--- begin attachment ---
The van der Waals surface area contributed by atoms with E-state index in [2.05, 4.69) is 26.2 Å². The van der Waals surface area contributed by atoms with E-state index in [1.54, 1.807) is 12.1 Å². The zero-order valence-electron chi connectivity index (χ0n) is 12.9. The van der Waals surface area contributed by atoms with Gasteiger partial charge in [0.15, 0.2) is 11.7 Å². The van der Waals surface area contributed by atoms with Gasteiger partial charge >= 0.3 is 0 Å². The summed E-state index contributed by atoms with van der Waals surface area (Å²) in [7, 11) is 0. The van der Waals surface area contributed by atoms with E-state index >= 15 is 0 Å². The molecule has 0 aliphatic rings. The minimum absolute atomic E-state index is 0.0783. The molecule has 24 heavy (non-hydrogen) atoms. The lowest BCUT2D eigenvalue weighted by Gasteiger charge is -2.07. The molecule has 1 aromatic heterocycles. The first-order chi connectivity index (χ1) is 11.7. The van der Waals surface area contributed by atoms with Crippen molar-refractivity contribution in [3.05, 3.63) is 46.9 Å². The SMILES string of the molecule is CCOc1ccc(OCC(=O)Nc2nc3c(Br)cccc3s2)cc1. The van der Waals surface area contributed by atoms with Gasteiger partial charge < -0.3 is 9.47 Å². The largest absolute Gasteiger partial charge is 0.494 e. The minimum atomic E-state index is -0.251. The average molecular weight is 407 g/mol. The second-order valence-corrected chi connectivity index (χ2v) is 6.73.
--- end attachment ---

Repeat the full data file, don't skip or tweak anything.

The van der Waals surface area contributed by atoms with E-state index in [2.05, 4.69) is 26.2 Å². The van der Waals surface area contributed by atoms with E-state index in [1.54, 1.807) is 12.1 Å². The zero-order valence-electron chi connectivity index (χ0n) is 12.9. The van der Waals surface area contributed by atoms with Gasteiger partial charge in [0.15, 0.2) is 11.7 Å². The van der Waals surface area contributed by atoms with Gasteiger partial charge >= 0.3 is 0 Å². The summed E-state index contributed by atoms with van der Waals surface area (Å²) in [7, 11) is 0. The van der Waals surface area contributed by atoms with E-state index >= 15 is 0 Å². The molecule has 0 aliphatic rings. The minimum absolute atomic E-state index is 0.0783. The molecule has 24 heavy (non-hydrogen) atoms. The lowest BCUT2D eigenvalue weighted by Gasteiger charge is -2.07. The molecule has 1 aromatic heterocycles. The first-order chi connectivity index (χ1) is 11.7. The van der Waals surface area contributed by atoms with Crippen molar-refractivity contribution in [3.05, 3.63) is 46.9 Å². The SMILES string of the molecule is CCOc1ccc(OCC(=O)Nc2nc3c(Br)cccc3s2)cc1. The van der Waals surface area contributed by atoms with Gasteiger partial charge < -0.3 is 9.47 Å². The largest absolute Gasteiger partial charge is 0.494 e. The minimum atomic E-state index is -0.251. The average molecular weight is 407 g/mol. The second-order valence-corrected chi connectivity index (χ2v) is 6.73.